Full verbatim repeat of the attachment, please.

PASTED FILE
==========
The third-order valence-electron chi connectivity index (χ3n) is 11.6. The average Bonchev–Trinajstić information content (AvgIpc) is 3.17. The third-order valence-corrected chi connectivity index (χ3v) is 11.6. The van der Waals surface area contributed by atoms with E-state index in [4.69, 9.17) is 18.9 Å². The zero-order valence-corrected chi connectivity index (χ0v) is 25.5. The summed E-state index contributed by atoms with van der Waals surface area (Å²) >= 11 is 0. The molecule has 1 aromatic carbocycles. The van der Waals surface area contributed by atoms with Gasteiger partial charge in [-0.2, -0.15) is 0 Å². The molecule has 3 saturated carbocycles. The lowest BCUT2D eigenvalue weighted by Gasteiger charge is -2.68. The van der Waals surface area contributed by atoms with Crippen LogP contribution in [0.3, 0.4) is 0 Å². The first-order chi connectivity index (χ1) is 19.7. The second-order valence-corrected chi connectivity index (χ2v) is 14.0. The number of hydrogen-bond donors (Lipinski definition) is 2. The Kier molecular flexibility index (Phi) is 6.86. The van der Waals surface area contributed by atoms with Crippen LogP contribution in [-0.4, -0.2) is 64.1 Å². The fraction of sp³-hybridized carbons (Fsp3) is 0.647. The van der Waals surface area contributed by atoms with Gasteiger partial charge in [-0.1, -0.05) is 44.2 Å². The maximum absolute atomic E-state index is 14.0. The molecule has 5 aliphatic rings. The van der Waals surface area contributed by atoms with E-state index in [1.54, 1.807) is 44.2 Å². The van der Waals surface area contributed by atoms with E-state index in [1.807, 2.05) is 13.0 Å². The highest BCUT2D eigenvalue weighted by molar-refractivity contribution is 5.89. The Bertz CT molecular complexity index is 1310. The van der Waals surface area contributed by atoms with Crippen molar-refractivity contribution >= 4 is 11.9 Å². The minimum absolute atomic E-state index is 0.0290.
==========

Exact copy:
The third-order valence-electron chi connectivity index (χ3n) is 11.6. The average Bonchev–Trinajstić information content (AvgIpc) is 3.17. The third-order valence-corrected chi connectivity index (χ3v) is 11.6. The van der Waals surface area contributed by atoms with E-state index in [4.69, 9.17) is 18.9 Å². The zero-order valence-corrected chi connectivity index (χ0v) is 25.5. The summed E-state index contributed by atoms with van der Waals surface area (Å²) >= 11 is 0. The molecule has 1 aromatic carbocycles. The van der Waals surface area contributed by atoms with Gasteiger partial charge in [-0.2, -0.15) is 0 Å². The molecule has 3 saturated carbocycles. The lowest BCUT2D eigenvalue weighted by Gasteiger charge is -2.68. The van der Waals surface area contributed by atoms with Crippen LogP contribution in [0.3, 0.4) is 0 Å². The first-order chi connectivity index (χ1) is 19.7. The second-order valence-corrected chi connectivity index (χ2v) is 14.0. The number of hydrogen-bond donors (Lipinski definition) is 2. The Kier molecular flexibility index (Phi) is 6.86. The van der Waals surface area contributed by atoms with Crippen LogP contribution in [-0.4, -0.2) is 64.1 Å². The fraction of sp³-hybridized carbons (Fsp3) is 0.647. The van der Waals surface area contributed by atoms with Gasteiger partial charge in [-0.1, -0.05) is 44.2 Å². The maximum absolute atomic E-state index is 14.0. The molecule has 5 aliphatic rings. The van der Waals surface area contributed by atoms with E-state index in [1.54, 1.807) is 44.2 Å². The van der Waals surface area contributed by atoms with E-state index in [1.807, 2.05) is 13.0 Å². The highest BCUT2D eigenvalue weighted by molar-refractivity contribution is 5.89. The Bertz CT molecular complexity index is 1310. The van der Waals surface area contributed by atoms with Crippen molar-refractivity contribution >= 4 is 11.9 Å². The minimum absolute atomic E-state index is 0.0290.